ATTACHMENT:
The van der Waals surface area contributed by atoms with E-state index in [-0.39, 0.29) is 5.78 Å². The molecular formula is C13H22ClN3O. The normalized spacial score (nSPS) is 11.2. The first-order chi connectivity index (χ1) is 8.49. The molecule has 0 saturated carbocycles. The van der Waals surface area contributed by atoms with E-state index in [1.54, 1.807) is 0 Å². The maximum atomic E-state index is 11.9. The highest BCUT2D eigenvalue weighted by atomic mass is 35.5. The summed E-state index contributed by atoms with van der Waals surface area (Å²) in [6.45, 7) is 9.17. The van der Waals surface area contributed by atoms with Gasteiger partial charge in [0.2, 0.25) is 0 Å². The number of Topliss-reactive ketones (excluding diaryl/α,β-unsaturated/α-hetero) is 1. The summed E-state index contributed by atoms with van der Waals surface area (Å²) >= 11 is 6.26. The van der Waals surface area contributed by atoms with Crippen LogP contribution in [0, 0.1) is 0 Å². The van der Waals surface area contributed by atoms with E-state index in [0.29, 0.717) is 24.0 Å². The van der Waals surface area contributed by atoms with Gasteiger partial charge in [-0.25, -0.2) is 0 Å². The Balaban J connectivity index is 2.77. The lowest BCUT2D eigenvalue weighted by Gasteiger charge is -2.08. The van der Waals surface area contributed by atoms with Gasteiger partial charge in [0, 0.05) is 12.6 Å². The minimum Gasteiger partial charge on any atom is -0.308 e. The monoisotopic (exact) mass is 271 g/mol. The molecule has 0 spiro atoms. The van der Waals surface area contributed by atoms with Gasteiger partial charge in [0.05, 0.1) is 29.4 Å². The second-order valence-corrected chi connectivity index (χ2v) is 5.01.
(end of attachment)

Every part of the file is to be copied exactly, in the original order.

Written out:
The van der Waals surface area contributed by atoms with E-state index in [-0.39, 0.29) is 5.78 Å². The molecular formula is C13H22ClN3O. The normalized spacial score (nSPS) is 11.2. The first-order chi connectivity index (χ1) is 8.49. The molecule has 0 saturated carbocycles. The van der Waals surface area contributed by atoms with E-state index in [1.54, 1.807) is 0 Å². The maximum atomic E-state index is 11.9. The highest BCUT2D eigenvalue weighted by atomic mass is 35.5. The summed E-state index contributed by atoms with van der Waals surface area (Å²) in [6.45, 7) is 9.17. The van der Waals surface area contributed by atoms with Gasteiger partial charge in [0.2, 0.25) is 0 Å². The number of Topliss-reactive ketones (excluding diaryl/α,β-unsaturated/α-hetero) is 1. The summed E-state index contributed by atoms with van der Waals surface area (Å²) >= 11 is 6.26. The van der Waals surface area contributed by atoms with Crippen LogP contribution in [0, 0.1) is 0 Å². The van der Waals surface area contributed by atoms with E-state index in [0.29, 0.717) is 24.0 Å². The van der Waals surface area contributed by atoms with Gasteiger partial charge in [-0.25, -0.2) is 0 Å². The Balaban J connectivity index is 2.77. The lowest BCUT2D eigenvalue weighted by Gasteiger charge is -2.08. The van der Waals surface area contributed by atoms with Gasteiger partial charge in [0, 0.05) is 12.6 Å². The minimum Gasteiger partial charge on any atom is -0.308 e. The monoisotopic (exact) mass is 271 g/mol. The molecule has 0 spiro atoms. The van der Waals surface area contributed by atoms with Gasteiger partial charge in [0.05, 0.1) is 29.4 Å². The second-order valence-corrected chi connectivity index (χ2v) is 5.01.